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BMC Oral Health

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Normative prosthodontic care need: does it impact the daily life of young Saudis with high level of oral diseases? A cross sectional study

BMC Oral HealthBMC series – open, inclusive and trusted201717:128

https://doi.org/10.1186/s12903-017-0418-x

Received: 5 May 2017

Accepted: 10 October 2017

Published: 23 October 2017

Abstract

Background

Assessing the need for prosthodontic care previously included older age groups. There is less information about younger populations who may need this care because of high disease levels. The aim of this study was to assess the normative need for prosthodontic care in a young Saudi population with high oral disease levels, the associated factors and its impact on daily life.

Methods

A cross sectional study included Saudi adults in the Eastern Province in 2016. A questionnaire was used to assess personal background (confounders), risk factors affecting oral diseases (exposures) and the impact of oral problems on daily life. A clinical examination assessed tooth loss, the presence of prosthodontic appliances, the presence of untreated decay and need for periodontal care. Directed acyclic graphs identified the confounders to be included in regression models with separate outcomes: normative need for prosthodontic care (binary logistic model) and impact on 6 daily life aspects (ordinal regression models).

Results

Complete data were available for 574/ 700 = 82% and 46.7% needed prosthodontic care with 2 lost teeth on average among adults of mean age = 33.2 years. The confounders controlled for the need for prosthodontic care included socioeconomic status (SES), dental visits last year and health insurance. The confounders for the impact on daily life included age and SES. In adjusted models, normative need for prosthodontic care was significantly associated with untreated decay (OR = 2.09, 95% C.I. = 1.37, 3.19). The impact on daily life was not significantly associated with prosthodontic care need but with untreated decay, especially sleeplessness (regression coefficient = 0.53, 95% C.I. = 0.02, 1.04) and dropping daily activities (regression coefficient = 0.79, 95% C.I. = 0.13, 1.46). In addition, the need for periodontal care was associated with food avoidance (regression coefficient = 0.73, 95% C.I. = 0.28, 1.18).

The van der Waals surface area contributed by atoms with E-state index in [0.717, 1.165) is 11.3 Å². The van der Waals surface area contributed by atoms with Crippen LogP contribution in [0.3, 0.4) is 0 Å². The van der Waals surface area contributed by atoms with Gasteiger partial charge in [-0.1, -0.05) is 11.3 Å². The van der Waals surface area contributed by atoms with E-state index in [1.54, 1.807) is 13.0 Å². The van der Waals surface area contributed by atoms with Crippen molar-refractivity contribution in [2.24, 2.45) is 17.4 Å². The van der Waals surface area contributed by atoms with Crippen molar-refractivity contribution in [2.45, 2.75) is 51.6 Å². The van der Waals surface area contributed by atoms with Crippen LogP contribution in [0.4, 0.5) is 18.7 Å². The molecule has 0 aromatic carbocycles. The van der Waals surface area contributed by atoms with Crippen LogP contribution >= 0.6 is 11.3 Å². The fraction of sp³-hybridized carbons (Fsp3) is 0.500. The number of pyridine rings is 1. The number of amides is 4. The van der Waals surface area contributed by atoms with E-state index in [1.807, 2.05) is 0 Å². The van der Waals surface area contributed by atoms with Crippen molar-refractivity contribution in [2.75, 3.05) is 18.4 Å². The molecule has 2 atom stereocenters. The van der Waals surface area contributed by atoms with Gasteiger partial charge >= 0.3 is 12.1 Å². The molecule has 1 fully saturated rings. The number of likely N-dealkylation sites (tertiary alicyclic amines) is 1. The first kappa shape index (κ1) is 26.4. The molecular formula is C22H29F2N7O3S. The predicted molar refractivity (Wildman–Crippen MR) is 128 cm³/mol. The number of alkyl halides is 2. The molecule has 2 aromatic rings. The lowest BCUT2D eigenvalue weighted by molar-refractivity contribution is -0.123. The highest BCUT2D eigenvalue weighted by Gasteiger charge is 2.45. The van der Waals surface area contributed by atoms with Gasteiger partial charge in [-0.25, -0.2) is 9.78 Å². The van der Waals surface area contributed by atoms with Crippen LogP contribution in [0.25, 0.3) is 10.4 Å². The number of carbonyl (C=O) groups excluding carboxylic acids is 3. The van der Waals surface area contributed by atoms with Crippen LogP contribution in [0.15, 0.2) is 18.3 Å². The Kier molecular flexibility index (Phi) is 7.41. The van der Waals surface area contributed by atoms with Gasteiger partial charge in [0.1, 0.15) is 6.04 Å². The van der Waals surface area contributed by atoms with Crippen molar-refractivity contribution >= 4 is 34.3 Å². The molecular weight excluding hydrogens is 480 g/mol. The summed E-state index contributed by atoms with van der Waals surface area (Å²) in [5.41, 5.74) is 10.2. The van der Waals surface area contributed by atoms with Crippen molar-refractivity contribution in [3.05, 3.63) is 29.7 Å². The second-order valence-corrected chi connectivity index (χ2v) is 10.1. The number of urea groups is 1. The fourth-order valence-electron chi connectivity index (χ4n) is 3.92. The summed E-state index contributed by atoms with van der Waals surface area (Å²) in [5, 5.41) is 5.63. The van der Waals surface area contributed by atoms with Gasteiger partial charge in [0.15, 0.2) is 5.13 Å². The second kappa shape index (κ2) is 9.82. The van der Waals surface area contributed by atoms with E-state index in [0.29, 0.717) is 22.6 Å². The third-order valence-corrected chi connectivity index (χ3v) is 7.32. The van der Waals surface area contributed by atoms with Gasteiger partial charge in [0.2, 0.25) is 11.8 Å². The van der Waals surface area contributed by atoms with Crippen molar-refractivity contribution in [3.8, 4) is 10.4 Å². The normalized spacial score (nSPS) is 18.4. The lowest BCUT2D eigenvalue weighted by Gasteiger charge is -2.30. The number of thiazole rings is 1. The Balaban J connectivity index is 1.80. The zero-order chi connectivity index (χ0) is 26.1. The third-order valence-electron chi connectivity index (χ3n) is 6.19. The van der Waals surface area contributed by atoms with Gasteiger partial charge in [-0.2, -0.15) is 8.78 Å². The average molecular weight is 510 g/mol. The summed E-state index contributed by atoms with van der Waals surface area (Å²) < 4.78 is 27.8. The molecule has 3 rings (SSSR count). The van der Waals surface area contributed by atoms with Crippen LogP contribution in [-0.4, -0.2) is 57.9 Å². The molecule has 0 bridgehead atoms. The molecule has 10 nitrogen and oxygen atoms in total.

Conclusions

In Saudi adults in the Eastern Province, there was a considerable normative need for prosthodontic care due to untreated decay. The impact on daily life was related to the underlying oral diseases rather than the need for prosthodontic care itself.

Keywords

Prosthodontic treatment needsDirected acyclic graphsQuality of lifeTooth lossDental caries

Background

Dental prosthodontic care includes the provision of dentures whether partial or complete, fixed or removable [1]. Studies have shown that the need for prosthodontic care in adults may follow tooth loss caused by dental caries and periodontal disease [2, 3]. Caries is associated with cariogenic bacteria, sugar exposure, fluoride exposure, toothbrushing, professional cleaning at the dentist’s office, pit and fissure sealant, smoking and personal factors such as age, sex and socioeconomic status (SES). Some of these factors (toothbrushing, professional cleaning, smoking, age, sex and SES) are also associated with periodontitis in addition to other factors including periodontopathic bacteria and diabetes [4]. Obtaining treatment to replace lost teeth is related to health care seeking attitudes and practices such as regular dental visits, the perceived impact of tooth loss on life activities as well as the health care system characteristics including access to care and insurance coverage [3]. In addition, there is an interaction between oral diseases and obtaining care where individuals with advanced disease differ from those at milder stages in the chances of receiving care because of the cost involved and need for dentists with advanced training [5]. On the other hand, obtaining care affects disease detection, progression and treatment and subsequently the risk of tooth loss [6]. The impact that prosthodontic care need has on daily life may be overshadowed by that of the underlying conditions (untreated caries and need for periodontal care) and this may increase as the number of lost teeth increases [1].Thus, the factors associated with the need for prosthodontic care and its impact on daily life are included in a complex network with inter-related factors.